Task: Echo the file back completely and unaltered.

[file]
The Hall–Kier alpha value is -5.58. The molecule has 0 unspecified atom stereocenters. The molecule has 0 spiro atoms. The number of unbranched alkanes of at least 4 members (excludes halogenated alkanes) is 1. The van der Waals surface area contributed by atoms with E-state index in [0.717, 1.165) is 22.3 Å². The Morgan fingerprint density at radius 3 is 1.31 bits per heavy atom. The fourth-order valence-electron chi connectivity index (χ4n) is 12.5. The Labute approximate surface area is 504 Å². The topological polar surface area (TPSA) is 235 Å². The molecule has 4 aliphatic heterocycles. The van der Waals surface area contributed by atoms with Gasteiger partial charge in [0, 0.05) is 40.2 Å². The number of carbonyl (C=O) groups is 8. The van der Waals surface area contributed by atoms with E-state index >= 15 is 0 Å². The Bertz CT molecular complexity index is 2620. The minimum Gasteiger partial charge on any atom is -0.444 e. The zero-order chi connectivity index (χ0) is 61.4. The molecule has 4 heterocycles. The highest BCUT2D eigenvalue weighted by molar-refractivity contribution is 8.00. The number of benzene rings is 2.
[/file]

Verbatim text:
The Hall–Kier alpha value is -5.58. The molecule has 0 unspecified atom stereocenters. The molecule has 0 spiro atoms. The number of unbranched alkanes of at least 4 members (excludes halogenated alkanes) is 1. The van der Waals surface area contributed by atoms with E-state index in [0.717, 1.165) is 22.3 Å². The Morgan fingerprint density at radius 3 is 1.31 bits per heavy atom. The fourth-order valence-electron chi connectivity index (χ4n) is 12.5. The Labute approximate surface area is 504 Å². The topological polar surface area (TPSA) is 235 Å². The molecule has 4 aliphatic heterocycles. The van der Waals surface area contributed by atoms with Gasteiger partial charge in [0, 0.05) is 40.2 Å². The number of carbonyl (C=O) groups is 8. The van der Waals surface area contributed by atoms with E-state index >= 15 is 0 Å². The Bertz CT molecular complexity index is 2620. The minimum Gasteiger partial charge on any atom is -0.444 e. The zero-order chi connectivity index (χ0) is 61.4. The molecule has 4 heterocycles. The highest BCUT2D eigenvalue weighted by molar-refractivity contribution is 8.00. The number of benzene rings is 2.